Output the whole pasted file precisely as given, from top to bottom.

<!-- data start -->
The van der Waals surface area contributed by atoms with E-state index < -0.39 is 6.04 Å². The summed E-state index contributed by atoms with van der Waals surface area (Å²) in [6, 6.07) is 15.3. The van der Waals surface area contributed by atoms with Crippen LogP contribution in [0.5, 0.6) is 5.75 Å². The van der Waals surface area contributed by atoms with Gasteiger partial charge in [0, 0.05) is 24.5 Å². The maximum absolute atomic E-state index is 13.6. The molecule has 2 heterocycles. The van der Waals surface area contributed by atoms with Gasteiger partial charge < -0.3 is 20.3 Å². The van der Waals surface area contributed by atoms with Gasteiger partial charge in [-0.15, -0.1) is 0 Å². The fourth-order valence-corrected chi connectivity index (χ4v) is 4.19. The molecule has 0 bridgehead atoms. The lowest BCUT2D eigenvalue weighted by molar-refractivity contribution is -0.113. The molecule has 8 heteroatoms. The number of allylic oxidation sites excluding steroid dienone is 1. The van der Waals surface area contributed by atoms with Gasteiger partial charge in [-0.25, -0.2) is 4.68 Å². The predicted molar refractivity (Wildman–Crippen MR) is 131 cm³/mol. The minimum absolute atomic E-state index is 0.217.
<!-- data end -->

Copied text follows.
The van der Waals surface area contributed by atoms with E-state index < -0.39 is 6.04 Å². The summed E-state index contributed by atoms with van der Waals surface area (Å²) in [6, 6.07) is 15.3. The van der Waals surface area contributed by atoms with Crippen LogP contribution in [0.5, 0.6) is 5.75 Å². The van der Waals surface area contributed by atoms with Gasteiger partial charge in [0, 0.05) is 24.5 Å². The maximum absolute atomic E-state index is 13.6. The molecule has 2 heterocycles. The van der Waals surface area contributed by atoms with Gasteiger partial charge < -0.3 is 20.3 Å². The van der Waals surface area contributed by atoms with Gasteiger partial charge in [-0.15, -0.1) is 0 Å². The fourth-order valence-corrected chi connectivity index (χ4v) is 4.19. The molecule has 0 bridgehead atoms. The lowest BCUT2D eigenvalue weighted by molar-refractivity contribution is -0.113. The molecule has 8 heteroatoms. The number of allylic oxidation sites excluding steroid dienone is 1. The van der Waals surface area contributed by atoms with Gasteiger partial charge in [-0.25, -0.2) is 4.68 Å². The predicted molar refractivity (Wildman–Crippen MR) is 131 cm³/mol. The minimum absolute atomic E-state index is 0.217.